“I'm feeling a bit moved. It was tough today, but I managed to keep my focus and keep calm until the end. It's unbelievable that I made it. It was my dream to win it again,” Dahl, who also won the competition in 2014, told public broadcaster SVT.
Dahl completed the 90 kilometer-long race between Sälen and Mora in four hours, eight minutes and eight seconds. Stian Holegaard, also from Norway, came in second place.
The first woman to cross the finishing line was Katerina Smutna from Austria, finishing the race in four hours, 17 minutes and 56 seconds. Sweden's Britta Johansson came in second, just two seconds after Smutna.
Norgren was disappointed because the female skiers did not have their own tracks for the finish, but had to share those used by the men and who were still finishing their race. Many female skiers had a hard time to get through the male skiers.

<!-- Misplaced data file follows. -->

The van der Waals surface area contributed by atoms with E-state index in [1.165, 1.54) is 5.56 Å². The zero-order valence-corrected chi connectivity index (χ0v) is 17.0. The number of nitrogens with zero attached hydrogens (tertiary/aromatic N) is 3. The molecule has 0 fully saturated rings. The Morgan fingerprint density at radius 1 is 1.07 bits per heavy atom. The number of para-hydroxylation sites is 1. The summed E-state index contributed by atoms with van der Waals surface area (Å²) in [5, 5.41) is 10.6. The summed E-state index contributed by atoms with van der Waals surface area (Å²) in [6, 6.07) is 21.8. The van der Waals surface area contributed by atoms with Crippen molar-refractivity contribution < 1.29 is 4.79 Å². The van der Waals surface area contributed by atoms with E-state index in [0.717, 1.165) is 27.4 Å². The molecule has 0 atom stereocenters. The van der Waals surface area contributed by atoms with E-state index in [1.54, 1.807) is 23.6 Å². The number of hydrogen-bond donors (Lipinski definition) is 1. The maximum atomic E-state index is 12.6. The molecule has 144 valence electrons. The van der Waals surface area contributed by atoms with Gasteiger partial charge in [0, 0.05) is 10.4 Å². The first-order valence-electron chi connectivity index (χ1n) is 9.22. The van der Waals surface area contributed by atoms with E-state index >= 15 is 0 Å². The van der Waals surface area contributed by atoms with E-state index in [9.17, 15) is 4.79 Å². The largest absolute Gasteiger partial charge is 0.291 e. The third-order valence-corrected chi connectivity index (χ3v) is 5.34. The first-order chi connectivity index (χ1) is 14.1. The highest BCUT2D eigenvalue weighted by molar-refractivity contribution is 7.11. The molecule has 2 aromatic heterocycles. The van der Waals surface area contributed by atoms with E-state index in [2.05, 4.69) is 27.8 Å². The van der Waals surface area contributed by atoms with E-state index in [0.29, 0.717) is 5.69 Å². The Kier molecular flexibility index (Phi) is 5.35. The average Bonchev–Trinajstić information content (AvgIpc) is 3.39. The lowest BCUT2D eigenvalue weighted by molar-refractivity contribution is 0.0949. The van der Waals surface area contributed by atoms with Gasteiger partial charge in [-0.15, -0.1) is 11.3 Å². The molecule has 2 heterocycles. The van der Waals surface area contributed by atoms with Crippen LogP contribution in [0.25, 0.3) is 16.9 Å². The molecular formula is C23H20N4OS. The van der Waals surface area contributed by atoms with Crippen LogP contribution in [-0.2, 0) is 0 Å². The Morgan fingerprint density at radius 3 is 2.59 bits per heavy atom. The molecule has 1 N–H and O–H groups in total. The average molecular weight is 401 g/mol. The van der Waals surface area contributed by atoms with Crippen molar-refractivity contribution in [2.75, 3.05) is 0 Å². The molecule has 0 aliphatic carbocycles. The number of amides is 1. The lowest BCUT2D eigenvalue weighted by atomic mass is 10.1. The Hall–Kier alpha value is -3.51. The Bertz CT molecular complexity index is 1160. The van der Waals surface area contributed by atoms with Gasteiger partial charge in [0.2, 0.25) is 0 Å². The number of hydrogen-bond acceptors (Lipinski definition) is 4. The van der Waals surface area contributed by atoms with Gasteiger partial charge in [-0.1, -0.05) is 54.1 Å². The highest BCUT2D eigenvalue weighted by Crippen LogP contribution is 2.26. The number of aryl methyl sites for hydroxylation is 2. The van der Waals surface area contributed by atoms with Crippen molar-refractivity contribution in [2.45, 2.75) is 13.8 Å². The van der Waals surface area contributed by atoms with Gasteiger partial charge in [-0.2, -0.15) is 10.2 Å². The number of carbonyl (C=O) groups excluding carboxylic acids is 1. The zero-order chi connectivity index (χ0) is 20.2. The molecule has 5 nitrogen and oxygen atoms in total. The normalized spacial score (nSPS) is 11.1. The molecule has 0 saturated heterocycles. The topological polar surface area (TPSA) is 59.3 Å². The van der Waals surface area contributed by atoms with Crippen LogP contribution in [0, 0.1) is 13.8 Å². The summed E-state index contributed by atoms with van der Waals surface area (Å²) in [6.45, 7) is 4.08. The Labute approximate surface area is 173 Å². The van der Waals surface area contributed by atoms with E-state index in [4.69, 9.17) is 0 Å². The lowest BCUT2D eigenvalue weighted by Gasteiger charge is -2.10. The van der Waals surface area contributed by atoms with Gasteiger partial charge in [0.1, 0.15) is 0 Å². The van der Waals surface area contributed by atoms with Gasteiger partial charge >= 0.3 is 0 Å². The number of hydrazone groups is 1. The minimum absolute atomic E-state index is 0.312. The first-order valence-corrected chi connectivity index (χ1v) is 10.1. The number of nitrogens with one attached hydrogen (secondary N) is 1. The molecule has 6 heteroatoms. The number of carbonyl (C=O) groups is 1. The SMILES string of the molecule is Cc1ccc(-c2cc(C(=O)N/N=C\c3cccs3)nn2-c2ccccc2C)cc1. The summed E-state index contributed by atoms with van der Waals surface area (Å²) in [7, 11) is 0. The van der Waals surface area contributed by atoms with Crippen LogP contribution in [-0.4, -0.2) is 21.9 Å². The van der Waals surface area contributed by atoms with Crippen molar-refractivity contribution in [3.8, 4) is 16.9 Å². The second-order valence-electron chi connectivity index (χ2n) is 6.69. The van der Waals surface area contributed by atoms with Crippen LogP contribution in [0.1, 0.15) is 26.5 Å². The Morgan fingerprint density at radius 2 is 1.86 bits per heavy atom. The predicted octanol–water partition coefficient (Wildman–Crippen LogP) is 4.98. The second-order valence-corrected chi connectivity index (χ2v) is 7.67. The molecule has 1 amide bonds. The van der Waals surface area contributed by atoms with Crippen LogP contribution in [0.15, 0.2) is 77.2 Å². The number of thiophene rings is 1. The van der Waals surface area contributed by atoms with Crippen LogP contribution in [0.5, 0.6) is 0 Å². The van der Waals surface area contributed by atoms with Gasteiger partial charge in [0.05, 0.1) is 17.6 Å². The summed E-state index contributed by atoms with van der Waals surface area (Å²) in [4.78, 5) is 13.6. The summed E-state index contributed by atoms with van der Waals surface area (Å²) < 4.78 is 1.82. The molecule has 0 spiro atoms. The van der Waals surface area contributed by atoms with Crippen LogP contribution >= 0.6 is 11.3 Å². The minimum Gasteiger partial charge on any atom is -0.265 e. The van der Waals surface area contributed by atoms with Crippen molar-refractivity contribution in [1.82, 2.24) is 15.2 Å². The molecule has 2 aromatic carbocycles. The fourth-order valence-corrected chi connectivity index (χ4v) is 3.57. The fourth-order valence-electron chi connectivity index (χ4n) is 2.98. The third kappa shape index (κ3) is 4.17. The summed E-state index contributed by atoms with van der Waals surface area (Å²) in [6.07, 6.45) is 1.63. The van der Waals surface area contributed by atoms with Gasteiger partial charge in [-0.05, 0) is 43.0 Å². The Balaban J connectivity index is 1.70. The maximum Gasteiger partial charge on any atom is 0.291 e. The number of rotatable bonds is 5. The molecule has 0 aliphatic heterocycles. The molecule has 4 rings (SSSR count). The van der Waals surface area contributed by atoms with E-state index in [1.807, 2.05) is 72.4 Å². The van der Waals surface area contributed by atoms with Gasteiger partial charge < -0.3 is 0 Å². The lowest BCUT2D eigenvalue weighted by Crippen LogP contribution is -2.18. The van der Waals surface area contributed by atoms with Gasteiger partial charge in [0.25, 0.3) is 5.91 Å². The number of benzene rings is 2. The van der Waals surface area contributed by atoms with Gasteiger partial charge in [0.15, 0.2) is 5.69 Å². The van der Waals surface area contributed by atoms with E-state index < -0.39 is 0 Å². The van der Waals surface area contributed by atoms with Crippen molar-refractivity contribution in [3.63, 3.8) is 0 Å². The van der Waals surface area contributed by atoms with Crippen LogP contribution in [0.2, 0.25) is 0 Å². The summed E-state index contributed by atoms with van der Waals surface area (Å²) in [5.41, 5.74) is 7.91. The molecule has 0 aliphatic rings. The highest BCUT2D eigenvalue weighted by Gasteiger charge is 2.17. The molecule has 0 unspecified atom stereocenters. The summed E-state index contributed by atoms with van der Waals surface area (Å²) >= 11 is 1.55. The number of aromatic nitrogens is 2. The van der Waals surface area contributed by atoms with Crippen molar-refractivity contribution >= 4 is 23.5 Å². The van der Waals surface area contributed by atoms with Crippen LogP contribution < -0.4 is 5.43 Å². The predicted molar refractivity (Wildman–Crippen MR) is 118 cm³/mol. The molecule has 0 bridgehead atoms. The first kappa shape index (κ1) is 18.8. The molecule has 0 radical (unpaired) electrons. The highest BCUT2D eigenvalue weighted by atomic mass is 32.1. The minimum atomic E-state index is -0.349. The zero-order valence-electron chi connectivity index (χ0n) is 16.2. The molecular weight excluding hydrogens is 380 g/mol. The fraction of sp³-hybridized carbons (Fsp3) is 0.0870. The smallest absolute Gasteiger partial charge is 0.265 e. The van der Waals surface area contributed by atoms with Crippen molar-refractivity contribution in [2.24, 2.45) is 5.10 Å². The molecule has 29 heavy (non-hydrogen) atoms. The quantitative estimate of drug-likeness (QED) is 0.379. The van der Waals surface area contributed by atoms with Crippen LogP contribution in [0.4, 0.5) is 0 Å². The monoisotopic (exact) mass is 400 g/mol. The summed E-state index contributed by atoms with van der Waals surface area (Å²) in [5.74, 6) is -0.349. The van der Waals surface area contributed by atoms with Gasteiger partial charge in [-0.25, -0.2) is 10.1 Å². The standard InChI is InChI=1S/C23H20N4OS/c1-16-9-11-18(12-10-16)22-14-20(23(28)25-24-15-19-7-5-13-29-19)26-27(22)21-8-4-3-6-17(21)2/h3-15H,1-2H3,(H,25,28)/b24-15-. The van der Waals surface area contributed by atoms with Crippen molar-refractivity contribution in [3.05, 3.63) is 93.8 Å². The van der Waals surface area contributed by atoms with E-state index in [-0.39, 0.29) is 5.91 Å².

“It was a shame with how it ended because we didn't get our own tracks although [organisers] had said we would,” Norgren said.
Vasaloppet is one of the highlights of the Swedish sporting calender and has grown into a massive public and television event.
It is one of the world's oldest cross-country races and is based on Swedish King Gustav Vasa's attempt to gather farmers for a 1522 revolt against Denmark, which was occupying Sweden. After failing to get support, Vasa fled, but the locals then changed their minds and sent their best skiers to bring him back.